Topics: Buddhism, Gautama Buddha, Noble Eightfold Path Pages: 51 (19107 words) Published: January 7, 2013

Lecture Objectives: After learning this material you will be able to: 1. Outline the traditional life and essential teaching of the Buddha. 2. Discuss the major schools of Buddhism and how they spread to various parts of Asia. 3. Present the importance of practice, especially meditation, in Buddhism. 4. Talk about why Buddhism can be thought of as a particularly “psychological” religion. 5. Discuss the role of and attitudes toward women in the major schools of Buddhism. 6. Discuss Buddhism’s impact on the American religious landscape. 7. Interpret Buddhism in terms of the three forms of religious expression. 8. Show through what forms a religion ultimately focused on individual liberation also functions as a religion for society. 9. Explain basic Buddhist teaching: the Middle Way, the Four Noble Truths, the Eightfold Path, No Self, and Nirvana.


Buddhism is based on the life of the historical Buddha, which we will study below. But it is also the result of many influences from many cultures. As Buddhism has traveled to different countries it has taken on many local aspects and customs so that the Buddhist world can look very simple and serene in certain settings, such as a Zen monastery, and elaborate and almost tribal in other contexts, such as in the Tibetan culture. “Buddhism is not rooted in a single culture or area, as is Hinduism, but is an international religion, a movement introduced in historical time into every society where it is now at home. It has deeply pervaded these cultures and deeply identified with them” (Robert S. Ellwood and Barbara A. McGraw, Many Peoples, Many Faiths: Women and Men in the World Religions, Seventh Edition, [Upper Saddle River, New Jersey: Prentice Hall, 2002], p. 122. Hereafter referred to in the lectures as MPMF.) But always it returns for inspiration to the basically simple and straightforward teaching of Siddhartha Gautama, the historical Buddha.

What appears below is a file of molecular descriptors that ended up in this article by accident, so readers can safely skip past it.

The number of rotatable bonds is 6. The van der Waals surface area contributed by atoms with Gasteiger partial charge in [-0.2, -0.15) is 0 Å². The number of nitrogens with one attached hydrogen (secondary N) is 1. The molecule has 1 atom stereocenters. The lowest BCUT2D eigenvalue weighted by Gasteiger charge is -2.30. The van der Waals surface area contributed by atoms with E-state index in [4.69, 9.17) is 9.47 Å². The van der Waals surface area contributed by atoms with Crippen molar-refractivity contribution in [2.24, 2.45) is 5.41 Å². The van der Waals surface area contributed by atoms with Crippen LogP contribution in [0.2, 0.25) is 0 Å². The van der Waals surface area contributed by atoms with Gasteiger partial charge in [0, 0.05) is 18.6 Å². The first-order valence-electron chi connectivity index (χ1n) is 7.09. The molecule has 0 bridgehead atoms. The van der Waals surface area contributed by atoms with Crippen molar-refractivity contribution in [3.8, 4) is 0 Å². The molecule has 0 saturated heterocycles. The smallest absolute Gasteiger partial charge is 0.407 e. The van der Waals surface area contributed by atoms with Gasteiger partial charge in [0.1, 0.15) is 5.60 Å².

My own interest in Buddhism goes back to my early interest in meditation. For if Buddhism is about anything, it is about meditation. And while all religions have a meditative aspect to one degree or another, with Buddhism meditation will take the primary place as the single most important thing a person can learn. There are many different types of Buddhist meditation taught and if meditation is something that really interests you then you might want to check out a Buddhist practice for your final exam project.

Buddhism emerged in Northern India, but for a variety of reasons it did not remain a strong movement in its native land. “Buddhism has a somewhat different atmosphere than the Hindu context out of which it emerged. Buddhism always combines something of the Indian spiritual tradition with very different cultures. However, instead of the rich, heavy “biological” flavor of Hinduism, Buddhism has a more psychological thrust” (MPMF, p. 122.) It is no surprise that many people who are involved in psychology in one fashion or another are often attracted to Buddhism. When you realize the important place meditation plays, you see that Buddhism looks inward. In the process of this inner examination, Buddhist philosophy developed some profound insights into the nature of the human psyche and how it works.

This psychological orientation can even be seen in Buddhist art and symbols. “What is distinctive about Buddhist altars is that, instead of portraying the archetypal hero, mother, or cosmic pillar, as do Hindu altars, the image communicates a unified psychological state - profound meditation, warm compassion, or even unambiguous fury against illusion. Buddhist practices, too, are focused on strong and clear states of unified consciousness. Either they produce clear states, or they draw power from beings who have achieved unfettered clarity” (MPMF, p. 122.) This peaceful and clear state of consciousness is often seen in the simple and clean design of meditation centers....
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